We have always invested heavily in our people. With limited resources in the past, we nurtured the brightest of every cohort to lift the country up. The sons and daughters of washerwomen, hawkers, taxi-drivers, labourers and petty businessmen were given every opportunity to climb up through merit. Many ministers and Members of Parliament, including me, benefited from these policies. So it is nonsense for some people to say that we do not understand the plight of the poor.

COUNTERING PARENTOCRACY

Today, the talent system is self-sustaining at the top, but the top is pulling away from the rest. This is so in every market economy. European countries and the United States see the same phenomenon. Well-to-do families have ample resources to groom their children. Naturally, they will spare no expense to give their children the best. This gives their children a competitive advantage over those who have less financial means. Sociologists have dubbed this competition by parents to give their children the best as “parentocracy”.

Parentocracy tilts the playing field against the goals of meritocracy. Children from less-endowed families can fall behind, even if they are hard-working or enterprising.

The daily struggles of life weigh down their aspirations, self-esteem, nutrition and life habits. Some surmount the adversity and become more tenacious and hungry for success. But without the added backing of family resources, many face an uphill task competing with those who have more.

We must not allow the size of a family’s purse to determine their ambitions. When we pledge to achieve “happiness, prosperity and progress” for our nation, we must mean it for all Singaporeans, regardless of their backgrounds. So the state must intervene to give poorer students additional help. I am glad that the MOE (Ministry of Education) and the MSF (Ministry of Social and Family Development) have taken significant steps to do so. But let us not only ask the Government to do more.

MORE ‘HEARTWARE’

My third message is for us, the community, to do more to grow Singapore’s “heartware”. Since leaving the Cabinet, I have focused on bringing about a better balance between compassion or “heartware”, and meritocracy.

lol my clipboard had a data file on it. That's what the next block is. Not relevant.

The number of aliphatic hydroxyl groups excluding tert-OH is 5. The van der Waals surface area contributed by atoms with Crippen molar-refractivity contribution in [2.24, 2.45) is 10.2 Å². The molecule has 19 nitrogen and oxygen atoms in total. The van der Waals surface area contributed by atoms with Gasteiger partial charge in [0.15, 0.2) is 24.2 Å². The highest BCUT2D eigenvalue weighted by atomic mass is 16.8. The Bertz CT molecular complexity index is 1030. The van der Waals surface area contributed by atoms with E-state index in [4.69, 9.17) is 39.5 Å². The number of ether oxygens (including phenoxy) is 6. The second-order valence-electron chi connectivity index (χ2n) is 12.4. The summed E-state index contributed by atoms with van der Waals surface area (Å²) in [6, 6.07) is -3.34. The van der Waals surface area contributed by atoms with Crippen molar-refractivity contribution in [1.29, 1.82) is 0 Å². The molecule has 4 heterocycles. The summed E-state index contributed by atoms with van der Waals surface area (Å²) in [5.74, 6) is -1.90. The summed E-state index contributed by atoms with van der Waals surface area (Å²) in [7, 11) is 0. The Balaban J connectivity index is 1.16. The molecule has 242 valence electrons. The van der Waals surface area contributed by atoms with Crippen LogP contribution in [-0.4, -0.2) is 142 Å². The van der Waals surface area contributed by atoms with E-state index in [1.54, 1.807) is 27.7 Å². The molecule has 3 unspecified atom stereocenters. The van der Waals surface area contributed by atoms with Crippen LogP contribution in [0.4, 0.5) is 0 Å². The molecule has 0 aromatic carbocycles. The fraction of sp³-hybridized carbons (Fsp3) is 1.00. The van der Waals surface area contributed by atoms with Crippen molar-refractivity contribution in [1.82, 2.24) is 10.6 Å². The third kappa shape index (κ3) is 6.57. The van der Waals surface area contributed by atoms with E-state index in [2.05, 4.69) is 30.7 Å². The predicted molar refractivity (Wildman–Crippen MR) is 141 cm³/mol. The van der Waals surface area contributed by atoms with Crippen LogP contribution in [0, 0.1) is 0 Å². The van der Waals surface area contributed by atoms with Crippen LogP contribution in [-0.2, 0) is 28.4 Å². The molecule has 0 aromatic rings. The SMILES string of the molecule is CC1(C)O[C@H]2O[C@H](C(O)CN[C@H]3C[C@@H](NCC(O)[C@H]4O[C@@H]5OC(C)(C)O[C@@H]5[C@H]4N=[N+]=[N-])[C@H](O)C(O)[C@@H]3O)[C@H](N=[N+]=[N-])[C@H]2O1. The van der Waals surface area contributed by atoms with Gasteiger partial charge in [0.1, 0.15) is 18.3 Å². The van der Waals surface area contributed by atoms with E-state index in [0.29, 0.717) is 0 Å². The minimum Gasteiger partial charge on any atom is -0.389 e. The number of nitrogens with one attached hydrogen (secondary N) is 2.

At the national level, I played a part in establishing the National University of Singapore Social Service Research Centre. I lobbied the Government to set up a fund for social science research on long-term challenges. At the local level, in Marine Parade, we do not only organise grassroots activities. We also initiate programmes to make Marine Parade a Caring Community. We set up WeCare@MarineParade last year. The WeCare model is now being replicated and adapted in other constituencies.

This year, WeCare will partner Life Community Services Society and the National Council of Social Service to pioneer a “heartware” programme called EduGrow for Brighter Tomorrows. This is a family-centric early-intervention education programme. It will start with 25 lower-income families in Marine Parade and be expanded to 50 later. EduGrow will require parents to be actively involved in the education of their children. It will provide resources and community-led mentorship for the children. We will be looking for volunteers, preferably those who live in and around Marine Parade, to mentor the children. EduGrow is one small step to kick-start a broader national effort. It is a long-term programme that will see a child through pre-school to Secondary One; that is, eight years. It requires ample funding.

As we celebrate SG50, let us renew our commitment to Singapore and our values. Let us dedicate ourselves as one united people to build a Caring Marine Parade and a Singapore filled with opportunities, hope and “heartware”.